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Alliance San Diego with Joao “Johnny” Faria

August 22, 2016

San Diego is one of my favorite cities to visit.  It’s got a laid back vibe, great beaches, awesome food, and some beautiful areas to visit like Sea Port Village and the Gas Lamp District.  It’s also a major Brazilian Jiu Jitsu hub.  I’ve made several trips to San Diego and visited several gyms there.  This time I drove down to visit a friend who was having a housewarming party and planned a trip to Alliance San Diego, which is the home of Joao “Johnny” Faria.  Originally a student of Flavio Behring, he was the first to open a Gracie Humaita in the United States and recently joined Alliance.

Front Entrance

Matt Space

First Impressions:

I called in advance and left a voicemail that I would be visiting. I got a call back sharing the times of classes and what to expect and welcoming me to the gym.  When I arrived Johnny was at the front desk getting ready for the fundamentals class.  He greeted me and we exchanged some conversation as he welcomed me to take pictures and join the class.  Everyone I came across greeted me and welcomed me to the gym.  I found the environment respectful, friendly, and fun.

Cross fit area

Changing area and medals

The Gym:

The gym is lovely with a nice set of couches in the waiting area up front.  The front desk has an ipad that is used to sign in.  The main mat space is very large and is lined by crossfit workout equipment.  There is a second mat space for drilling and additional sports conditioning with cardio equipment along the far wall.  The two changing areas are spacious with lavatories and showers. It’s clean and well equipped.

Guard Retention 2

Guard Retention 3

Ippon Seo 2

Toreando 1

What to Expect:

I watched the fundamentals class and participated in the advanced class that immediately followed.  The class started with a quick warm up of jogging and dynamic movements and quickly transitioned to drilling.  The drills helped reinforce the techniques taught throughout the week and included guard retention and take down entiries.  Johnny then went into the details of the armbar and high guard armbar. He finished off with a toreando passing drill.  The advanced class went through X guard passes, specific training from X guard, and finished with full rounds of sparring.

Johnny helping students

Student practicing guard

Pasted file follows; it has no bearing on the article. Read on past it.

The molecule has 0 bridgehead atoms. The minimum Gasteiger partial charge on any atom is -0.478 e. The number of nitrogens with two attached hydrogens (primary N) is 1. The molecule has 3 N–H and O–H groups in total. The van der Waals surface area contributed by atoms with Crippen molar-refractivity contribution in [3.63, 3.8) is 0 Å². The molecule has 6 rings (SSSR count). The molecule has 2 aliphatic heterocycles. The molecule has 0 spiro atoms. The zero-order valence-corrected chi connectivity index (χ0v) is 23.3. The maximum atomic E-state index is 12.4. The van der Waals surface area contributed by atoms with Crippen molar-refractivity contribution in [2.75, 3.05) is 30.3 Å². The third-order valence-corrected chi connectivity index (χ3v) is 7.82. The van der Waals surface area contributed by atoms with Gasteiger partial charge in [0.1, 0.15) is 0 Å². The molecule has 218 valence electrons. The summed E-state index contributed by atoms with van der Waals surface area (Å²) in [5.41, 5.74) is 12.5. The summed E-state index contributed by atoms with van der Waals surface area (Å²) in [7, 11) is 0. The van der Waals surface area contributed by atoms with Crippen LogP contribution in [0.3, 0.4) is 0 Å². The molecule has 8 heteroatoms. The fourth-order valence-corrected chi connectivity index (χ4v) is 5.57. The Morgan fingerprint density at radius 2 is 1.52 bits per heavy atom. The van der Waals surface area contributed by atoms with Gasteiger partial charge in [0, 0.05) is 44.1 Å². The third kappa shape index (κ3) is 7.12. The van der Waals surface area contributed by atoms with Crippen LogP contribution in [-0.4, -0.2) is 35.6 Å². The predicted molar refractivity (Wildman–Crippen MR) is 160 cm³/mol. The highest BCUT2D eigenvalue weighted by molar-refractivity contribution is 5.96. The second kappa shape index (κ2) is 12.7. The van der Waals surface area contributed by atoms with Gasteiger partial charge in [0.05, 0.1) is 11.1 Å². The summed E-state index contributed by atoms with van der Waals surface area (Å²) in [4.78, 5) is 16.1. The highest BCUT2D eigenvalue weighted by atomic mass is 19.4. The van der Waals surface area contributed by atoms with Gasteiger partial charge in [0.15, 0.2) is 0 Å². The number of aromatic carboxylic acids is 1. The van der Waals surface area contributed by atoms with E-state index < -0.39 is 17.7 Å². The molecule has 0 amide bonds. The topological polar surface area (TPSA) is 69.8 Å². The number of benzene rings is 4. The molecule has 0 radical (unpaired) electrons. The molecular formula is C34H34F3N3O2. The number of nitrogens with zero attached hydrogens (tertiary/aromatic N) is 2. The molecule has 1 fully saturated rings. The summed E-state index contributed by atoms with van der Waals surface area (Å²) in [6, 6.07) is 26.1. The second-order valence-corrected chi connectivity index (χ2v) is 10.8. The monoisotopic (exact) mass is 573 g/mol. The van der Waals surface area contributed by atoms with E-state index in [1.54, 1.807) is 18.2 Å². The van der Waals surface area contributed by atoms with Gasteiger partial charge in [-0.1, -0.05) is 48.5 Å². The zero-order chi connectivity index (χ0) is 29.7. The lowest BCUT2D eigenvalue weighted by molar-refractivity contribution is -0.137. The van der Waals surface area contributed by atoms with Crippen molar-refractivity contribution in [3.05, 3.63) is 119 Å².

Students doing armbar

Abercrombe and armbar

Johnny’s Style:

Unfortunately, Johnny had recently injured his knee and wasn’t able to spar.  I was impressed he could show as much of the technique as he did considering his pending surgery in the next couple weeks.  I knew he had won several major titles and had great standup and top game.  His guard is formidable too.  He is a very well rounded fighter and teacher. He spent a lot of time correcting students one on one and engaging with them.  His students were also well rounded and able to play any position.  They fought hard and had grit but were keenly focused on technique.  I had several great rolls and enjoyed the training.

Johnny teaching

High guard details

Armbar sunburst

Armbar Tips from Johnny Faria:

The armbar is one of the first techniques we all learned in jiu jitsu.  The longer you train the more you realize that there are details you have yet to see even in the most basic moves.

Armbar Grip

  • Pull the arm with your body: Johnny gripped the arm then lifted his elbow to take out the slack from the position. In that locked position he did a side crunch to leverage the strength of his body to pull the arm instead of just his shoulder and traps.

Armbar shoulder grip

  • Control the elbow and shoulder: Using two arms on one is always the best way to gain control over your opponent. After locking the elbow in position with his other arm, Johnny switched the sleeve grip to the opposite side shoulder of his opponent.  This grip is critical to increasing the rate of success of the move.  By controlling the opponent’s posture it makes it difficult for them to stack or remove their arm from the lock.

Armber leg detail

  • Clamp the leg across the shoulder: The leg details in the armbar were ones I had not seen before. Traditionally the first leg rests on the back as the outside leg steps over the face to finish he armbar.  Johnny had a slight adjustment that made the lock tighter.  The leg that is typically perpendicular to the spine was angled slightly diagonally which gives additional leverage to keep your opponent from posturing out of the armbar.

Armbar

Closing Thoughts:

I really enjoyed my visit to the gym.  The atmosphere is as awesome as the facility itself.  Johnny is a great teacher and the school has a great vibe.  In addition, multiple time world champion Tarsis Humphreys teaches classes throughout the week.  This gym has a ton to offer and despite the competition in the San Diego market really stands out as a great place to train.

Belt lineup

Johnny between students

Me and Johnny

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